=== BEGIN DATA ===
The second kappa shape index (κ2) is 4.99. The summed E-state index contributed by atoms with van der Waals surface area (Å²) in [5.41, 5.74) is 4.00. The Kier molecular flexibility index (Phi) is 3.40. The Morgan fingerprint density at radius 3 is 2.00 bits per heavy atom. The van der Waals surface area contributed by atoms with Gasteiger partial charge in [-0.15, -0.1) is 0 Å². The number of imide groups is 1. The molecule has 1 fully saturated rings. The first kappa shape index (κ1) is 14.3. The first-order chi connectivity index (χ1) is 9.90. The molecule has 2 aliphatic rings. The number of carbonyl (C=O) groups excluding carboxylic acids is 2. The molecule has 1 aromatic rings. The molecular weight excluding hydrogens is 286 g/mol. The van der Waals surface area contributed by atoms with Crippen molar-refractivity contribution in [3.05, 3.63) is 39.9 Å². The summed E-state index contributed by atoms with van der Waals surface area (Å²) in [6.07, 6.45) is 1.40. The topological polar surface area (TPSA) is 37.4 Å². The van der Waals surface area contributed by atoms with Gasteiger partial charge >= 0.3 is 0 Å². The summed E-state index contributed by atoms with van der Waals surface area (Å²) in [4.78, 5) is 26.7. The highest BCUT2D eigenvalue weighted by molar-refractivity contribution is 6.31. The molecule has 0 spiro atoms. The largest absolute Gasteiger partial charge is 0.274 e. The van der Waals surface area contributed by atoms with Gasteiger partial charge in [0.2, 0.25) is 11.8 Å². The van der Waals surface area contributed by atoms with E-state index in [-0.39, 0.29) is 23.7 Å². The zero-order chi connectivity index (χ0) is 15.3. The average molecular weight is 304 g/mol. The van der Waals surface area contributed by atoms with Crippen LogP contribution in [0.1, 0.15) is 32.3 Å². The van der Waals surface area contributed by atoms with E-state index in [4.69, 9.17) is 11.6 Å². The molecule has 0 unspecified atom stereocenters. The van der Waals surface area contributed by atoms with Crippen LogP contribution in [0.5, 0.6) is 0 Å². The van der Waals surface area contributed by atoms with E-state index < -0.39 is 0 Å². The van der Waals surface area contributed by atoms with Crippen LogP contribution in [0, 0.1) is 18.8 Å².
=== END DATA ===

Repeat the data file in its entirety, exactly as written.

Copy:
The second kappa shape index (κ2) is 4.99. The summed E-state index contributed by atoms with van der Waals surface area (Å²) in [5.41, 5.74) is 4.00. The Kier molecular flexibility index (Phi) is 3.40. The Morgan fingerprint density at radius 3 is 2.00 bits per heavy atom. The van der Waals surface area contributed by atoms with Gasteiger partial charge in [-0.15, -0.1) is 0 Å². The number of imide groups is 1. The molecule has 1 fully saturated rings. The first kappa shape index (κ1) is 14.3. The first-order chi connectivity index (χ1) is 9.90. The molecule has 2 aliphatic rings. The number of carbonyl (C=O) groups excluding carboxylic acids is 2. The molecule has 1 aromatic rings. The molecular weight excluding hydrogens is 286 g/mol. The van der Waals surface area contributed by atoms with Crippen molar-refractivity contribution in [3.05, 3.63) is 39.9 Å². The summed E-state index contributed by atoms with van der Waals surface area (Å²) in [6.07, 6.45) is 1.40. The topological polar surface area (TPSA) is 37.4 Å². The van der Waals surface area contributed by atoms with Gasteiger partial charge >= 0.3 is 0 Å². The summed E-state index contributed by atoms with van der Waals surface area (Å²) in [4.78, 5) is 26.7. The highest BCUT2D eigenvalue weighted by molar-refractivity contribution is 6.31. The molecule has 0 spiro atoms. The largest absolute Gasteiger partial charge is 0.274 e. The van der Waals surface area contributed by atoms with Gasteiger partial charge in [0.2, 0.25) is 11.8 Å². The van der Waals surface area contributed by atoms with E-state index in [-0.39, 0.29) is 23.7 Å². The zero-order chi connectivity index (χ0) is 15.3. The average molecular weight is 304 g/mol. The van der Waals surface area contributed by atoms with Crippen LogP contribution in [0.1, 0.15) is 32.3 Å². The van der Waals surface area contributed by atoms with E-state index in [4.69, 9.17) is 11.6 Å². The molecule has 0 unspecified atom stereocenters. The van der Waals surface area contributed by atoms with Crippen LogP contribution in [0.5, 0.6) is 0 Å². The van der Waals surface area contributed by atoms with E-state index < -0.39 is 0 Å². The van der Waals surface area contributed by atoms with Crippen LogP contribution in [0, 0.1) is 18.8 Å².